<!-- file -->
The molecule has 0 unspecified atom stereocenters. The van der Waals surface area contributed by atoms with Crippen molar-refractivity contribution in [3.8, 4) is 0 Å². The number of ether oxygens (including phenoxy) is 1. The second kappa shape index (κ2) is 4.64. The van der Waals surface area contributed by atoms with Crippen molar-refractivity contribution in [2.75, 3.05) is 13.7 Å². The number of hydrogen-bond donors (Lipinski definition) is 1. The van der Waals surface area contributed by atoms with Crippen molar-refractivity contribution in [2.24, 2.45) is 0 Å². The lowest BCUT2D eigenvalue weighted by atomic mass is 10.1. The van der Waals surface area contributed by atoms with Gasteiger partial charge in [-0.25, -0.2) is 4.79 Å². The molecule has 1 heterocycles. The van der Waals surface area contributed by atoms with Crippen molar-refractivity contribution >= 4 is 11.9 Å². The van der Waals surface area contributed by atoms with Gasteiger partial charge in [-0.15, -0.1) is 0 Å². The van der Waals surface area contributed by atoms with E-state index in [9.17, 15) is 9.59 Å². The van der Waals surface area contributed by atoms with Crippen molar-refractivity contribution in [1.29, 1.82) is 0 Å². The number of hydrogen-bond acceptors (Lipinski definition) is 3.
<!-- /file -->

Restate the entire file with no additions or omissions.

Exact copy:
The molecule has 0 unspecified atom stereocenters. The van der Waals surface area contributed by atoms with Crippen molar-refractivity contribution in [3.8, 4) is 0 Å². The number of ether oxygens (including phenoxy) is 1. The second kappa shape index (κ2) is 4.64. The van der Waals surface area contributed by atoms with Crippen molar-refractivity contribution in [2.75, 3.05) is 13.7 Å². The number of hydrogen-bond donors (Lipinski definition) is 1. The van der Waals surface area contributed by atoms with Crippen molar-refractivity contribution in [2.24, 2.45) is 0 Å². The lowest BCUT2D eigenvalue weighted by atomic mass is 10.1. The van der Waals surface area contributed by atoms with Gasteiger partial charge in [-0.25, -0.2) is 4.79 Å². The molecule has 1 heterocycles. The van der Waals surface area contributed by atoms with Crippen molar-refractivity contribution >= 4 is 11.9 Å². The van der Waals surface area contributed by atoms with Gasteiger partial charge in [-0.15, -0.1) is 0 Å². The van der Waals surface area contributed by atoms with E-state index in [9.17, 15) is 9.59 Å². The van der Waals surface area contributed by atoms with Crippen molar-refractivity contribution in [1.29, 1.82) is 0 Å². The number of hydrogen-bond acceptors (Lipinski definition) is 3.